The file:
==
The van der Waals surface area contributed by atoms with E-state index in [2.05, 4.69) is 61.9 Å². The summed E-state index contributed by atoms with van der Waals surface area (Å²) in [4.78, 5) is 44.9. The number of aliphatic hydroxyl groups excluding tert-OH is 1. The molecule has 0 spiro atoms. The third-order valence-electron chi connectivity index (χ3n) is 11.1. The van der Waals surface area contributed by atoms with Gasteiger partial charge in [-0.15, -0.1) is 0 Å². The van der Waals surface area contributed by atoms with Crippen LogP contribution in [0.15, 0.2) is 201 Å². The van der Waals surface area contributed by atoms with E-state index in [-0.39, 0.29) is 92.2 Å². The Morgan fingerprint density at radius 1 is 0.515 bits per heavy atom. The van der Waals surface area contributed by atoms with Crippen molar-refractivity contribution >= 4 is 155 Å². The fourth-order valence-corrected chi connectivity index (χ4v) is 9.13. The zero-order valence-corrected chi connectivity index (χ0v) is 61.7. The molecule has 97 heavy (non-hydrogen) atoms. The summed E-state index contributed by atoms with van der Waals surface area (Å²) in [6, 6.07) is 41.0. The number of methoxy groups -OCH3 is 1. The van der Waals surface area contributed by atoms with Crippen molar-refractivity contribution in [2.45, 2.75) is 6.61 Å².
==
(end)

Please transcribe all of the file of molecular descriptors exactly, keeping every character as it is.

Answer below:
The van der Waals surface area contributed by atoms with E-state index in [2.05, 4.69) is 61.9 Å². The summed E-state index contributed by atoms with van der Waals surface area (Å²) in [4.78, 5) is 44.9. The number of aliphatic hydroxyl groups excluding tert-OH is 1. The molecule has 0 spiro atoms. The third-order valence-electron chi connectivity index (χ3n) is 11.1. The van der Waals surface area contributed by atoms with Gasteiger partial charge in [-0.15, -0.1) is 0 Å². The van der Waals surface area contributed by atoms with Crippen LogP contribution in [0.15, 0.2) is 201 Å². The van der Waals surface area contributed by atoms with E-state index in [-0.39, 0.29) is 92.2 Å². The Morgan fingerprint density at radius 1 is 0.515 bits per heavy atom. The van der Waals surface area contributed by atoms with Crippen molar-refractivity contribution >= 4 is 155 Å². The fourth-order valence-corrected chi connectivity index (χ4v) is 9.13. The zero-order valence-corrected chi connectivity index (χ0v) is 61.7. The molecule has 97 heavy (non-hydrogen) atoms. The summed E-state index contributed by atoms with van der Waals surface area (Å²) in [6, 6.07) is 41.0. The number of methoxy groups -OCH3 is 1. The van der Waals surface area contributed by atoms with Crippen molar-refractivity contribution in [2.45, 2.75) is 6.61 Å².